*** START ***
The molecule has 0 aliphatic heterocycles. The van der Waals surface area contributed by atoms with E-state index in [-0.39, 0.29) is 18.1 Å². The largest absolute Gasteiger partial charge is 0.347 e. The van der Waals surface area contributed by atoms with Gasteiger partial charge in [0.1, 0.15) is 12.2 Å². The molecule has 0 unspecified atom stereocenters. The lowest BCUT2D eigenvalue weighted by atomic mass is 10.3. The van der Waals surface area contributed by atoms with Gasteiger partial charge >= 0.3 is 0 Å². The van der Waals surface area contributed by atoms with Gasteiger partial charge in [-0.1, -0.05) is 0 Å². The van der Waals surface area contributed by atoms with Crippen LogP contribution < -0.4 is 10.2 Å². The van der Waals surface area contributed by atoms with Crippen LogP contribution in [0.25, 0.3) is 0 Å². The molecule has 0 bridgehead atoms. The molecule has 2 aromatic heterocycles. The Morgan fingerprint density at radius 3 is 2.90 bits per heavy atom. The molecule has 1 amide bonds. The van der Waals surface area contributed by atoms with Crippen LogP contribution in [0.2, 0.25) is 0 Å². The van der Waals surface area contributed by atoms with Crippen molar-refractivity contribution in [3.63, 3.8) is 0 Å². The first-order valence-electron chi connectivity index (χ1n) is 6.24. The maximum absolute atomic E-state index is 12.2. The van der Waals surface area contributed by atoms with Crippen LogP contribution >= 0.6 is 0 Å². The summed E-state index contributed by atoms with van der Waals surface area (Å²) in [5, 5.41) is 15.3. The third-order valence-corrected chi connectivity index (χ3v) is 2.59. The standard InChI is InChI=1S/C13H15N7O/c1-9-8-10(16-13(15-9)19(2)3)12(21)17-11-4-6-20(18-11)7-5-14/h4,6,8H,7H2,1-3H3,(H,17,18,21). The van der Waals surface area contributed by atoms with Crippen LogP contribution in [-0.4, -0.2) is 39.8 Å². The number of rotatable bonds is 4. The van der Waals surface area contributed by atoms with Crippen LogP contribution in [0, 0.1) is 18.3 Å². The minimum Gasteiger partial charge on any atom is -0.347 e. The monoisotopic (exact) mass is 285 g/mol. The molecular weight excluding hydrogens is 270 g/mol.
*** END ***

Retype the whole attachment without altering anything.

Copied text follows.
The molecule has 0 aliphatic heterocycles. The van der Waals surface area contributed by atoms with E-state index in [-0.39, 0.29) is 18.1 Å². The largest absolute Gasteiger partial charge is 0.347 e. The van der Waals surface area contributed by atoms with Gasteiger partial charge in [0.1, 0.15) is 12.2 Å². The molecule has 0 unspecified atom stereocenters. The lowest BCUT2D eigenvalue weighted by atomic mass is 10.3. The van der Waals surface area contributed by atoms with Gasteiger partial charge >= 0.3 is 0 Å². The van der Waals surface area contributed by atoms with Gasteiger partial charge in [-0.1, -0.05) is 0 Å². The van der Waals surface area contributed by atoms with Crippen LogP contribution < -0.4 is 10.2 Å². The van der Waals surface area contributed by atoms with Crippen LogP contribution in [0.25, 0.3) is 0 Å². The molecule has 0 bridgehead atoms. The molecule has 2 aromatic heterocycles. The Morgan fingerprint density at radius 3 is 2.90 bits per heavy atom. The molecule has 1 amide bonds. The van der Waals surface area contributed by atoms with Crippen LogP contribution in [0.2, 0.25) is 0 Å². The van der Waals surface area contributed by atoms with Crippen molar-refractivity contribution in [3.63, 3.8) is 0 Å². The first-order valence-electron chi connectivity index (χ1n) is 6.24. The maximum absolute atomic E-state index is 12.2. The van der Waals surface area contributed by atoms with Crippen LogP contribution >= 0.6 is 0 Å². The summed E-state index contributed by atoms with van der Waals surface area (Å²) in [5, 5.41) is 15.3. The third-order valence-corrected chi connectivity index (χ3v) is 2.59. The standard InChI is InChI=1S/C13H15N7O/c1-9-8-10(16-13(15-9)19(2)3)12(21)17-11-4-6-20(18-11)7-5-14/h4,6,8H,7H2,1-3H3,(H,17,18,21). The van der Waals surface area contributed by atoms with Crippen LogP contribution in [-0.4, -0.2) is 39.8 Å². The number of rotatable bonds is 4. The van der Waals surface area contributed by atoms with Crippen LogP contribution in [0, 0.1) is 18.3 Å². The minimum Gasteiger partial charge on any atom is -0.347 e. The monoisotopic (exact) mass is 285 g/mol. The molecular weight excluding hydrogens is 270 g/mol.